You can always ask gdb itself for information on its commands,
using the command
h) with no arguments to display a short list of named classes of commands:
(gdb) help List of classes of commands: aliases -- Aliases of other commands breakpoints -- Making program stop at certain points data -- Examining data files -- Specifying and examining files internals -- Maintenance commands obscure -- Obscure features running -- Running the program stack -- Examining the stack status -- Status inquiries support -- Support facilities tracepoints -- Tracing of program execution without stopping the program user-defined -- User-defined commands Type "help" followed by a class name for a list of commands in that class. Type "help" followed by command name for full documentation. Command name abbreviations are allowed if unambiguous. (gdb)
(gdb) help status Status inquiries. List of commands: info -- Generic command for showing things about the program being debugged show -- Generic command for showing things about the debugger Type "help" followed by command name for full documentation. Command name abbreviations are allowed if unambiguous. (gdb)
helpargument, gdb displays a short paragraph on how to use that command.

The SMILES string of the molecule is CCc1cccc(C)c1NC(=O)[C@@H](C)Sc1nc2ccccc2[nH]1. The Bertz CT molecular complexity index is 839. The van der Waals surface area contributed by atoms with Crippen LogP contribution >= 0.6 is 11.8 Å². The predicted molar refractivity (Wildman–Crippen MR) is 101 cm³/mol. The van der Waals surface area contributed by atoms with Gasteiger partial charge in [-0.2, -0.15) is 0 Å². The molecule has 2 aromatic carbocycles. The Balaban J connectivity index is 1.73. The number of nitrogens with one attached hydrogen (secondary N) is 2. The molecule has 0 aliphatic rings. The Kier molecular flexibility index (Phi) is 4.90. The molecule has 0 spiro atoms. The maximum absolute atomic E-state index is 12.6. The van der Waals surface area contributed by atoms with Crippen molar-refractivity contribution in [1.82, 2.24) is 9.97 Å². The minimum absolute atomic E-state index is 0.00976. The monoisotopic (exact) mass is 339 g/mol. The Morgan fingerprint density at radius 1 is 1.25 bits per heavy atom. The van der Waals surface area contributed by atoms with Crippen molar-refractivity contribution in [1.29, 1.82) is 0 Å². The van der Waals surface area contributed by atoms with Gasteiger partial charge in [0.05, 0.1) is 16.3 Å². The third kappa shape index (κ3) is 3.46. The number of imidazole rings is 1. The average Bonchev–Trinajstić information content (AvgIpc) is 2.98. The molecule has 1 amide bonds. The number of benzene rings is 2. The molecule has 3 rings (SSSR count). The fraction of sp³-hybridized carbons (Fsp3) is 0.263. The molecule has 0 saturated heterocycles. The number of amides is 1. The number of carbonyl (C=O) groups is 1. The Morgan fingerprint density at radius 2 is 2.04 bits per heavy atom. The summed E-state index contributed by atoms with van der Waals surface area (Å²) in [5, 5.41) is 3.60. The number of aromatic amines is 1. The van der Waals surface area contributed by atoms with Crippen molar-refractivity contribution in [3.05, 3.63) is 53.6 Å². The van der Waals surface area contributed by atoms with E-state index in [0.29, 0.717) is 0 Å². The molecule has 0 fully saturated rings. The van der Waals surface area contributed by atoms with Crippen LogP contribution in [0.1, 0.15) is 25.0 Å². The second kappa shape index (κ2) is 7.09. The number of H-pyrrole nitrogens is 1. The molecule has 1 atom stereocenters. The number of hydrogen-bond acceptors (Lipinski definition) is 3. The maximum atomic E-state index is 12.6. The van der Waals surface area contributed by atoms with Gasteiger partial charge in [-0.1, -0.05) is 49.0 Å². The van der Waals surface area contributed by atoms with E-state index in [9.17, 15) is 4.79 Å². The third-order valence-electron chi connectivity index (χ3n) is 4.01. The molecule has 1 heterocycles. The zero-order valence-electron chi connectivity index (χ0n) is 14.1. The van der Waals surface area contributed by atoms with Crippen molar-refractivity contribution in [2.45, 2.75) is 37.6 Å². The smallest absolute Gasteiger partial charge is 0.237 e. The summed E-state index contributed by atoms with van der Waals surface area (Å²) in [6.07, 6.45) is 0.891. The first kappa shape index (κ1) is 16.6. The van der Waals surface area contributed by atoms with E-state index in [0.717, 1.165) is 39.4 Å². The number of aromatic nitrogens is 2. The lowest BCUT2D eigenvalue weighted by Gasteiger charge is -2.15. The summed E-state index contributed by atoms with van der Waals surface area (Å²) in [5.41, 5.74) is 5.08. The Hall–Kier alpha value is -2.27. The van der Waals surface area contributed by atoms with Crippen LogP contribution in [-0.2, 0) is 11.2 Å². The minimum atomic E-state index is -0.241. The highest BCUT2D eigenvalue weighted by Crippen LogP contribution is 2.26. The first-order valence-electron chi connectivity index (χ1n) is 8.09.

aproposcommand searches through all of the gdb commands, and their documentation, for the regular expression specified in args. It prints out all matches found. For example:
alias -- Define a new command that is an alias of an existing command aliases -- Aliases of other commands d -- Delete some breakpoints or auto-display expressions del -- Delete some breakpoints or auto-display expressions delete -- Delete some breakpoints or auto-display expressions
completeargs command lists all the possible completions for the beginning of a command. Use args to specify the beginning of the command you want completed. For example:
if ignore info inspect
This is intended for use by gnu Emacs.
In addition to
help, you can use the gdb commands
show to inquire about the state of your program, or the state
of gdb itself. Each command supports many topics of inquiry; this
manual introduces each of them in the appropriate context. The listings
info and under
show in the Command, Variable, and
Function Index point to all the sub-commands. See Command and Variable Index.
i) is for describing the state of your program. For example, you can show the arguments passed to a function with
info args, list the registers currently in use with
info registers, or list the breakpoints you have set with
info breakpoints. You can get a complete list of the
set. For example, you can set the gdb prompt to a $-sign with
set prompt $.
showis for describing the state of gdb itself. You can change most of the things you can
show, by using the related command
set; for example, you can control what number system is used for displays with
set radix, or simply inquire which is currently in use with
To display all the settable parameters and their current
values, you can use
show with no arguments; you may also use
info set. Both commands produce the same display.
Here are three miscellaneous
show subcommands, all of which are
exceptional in lacking corresponding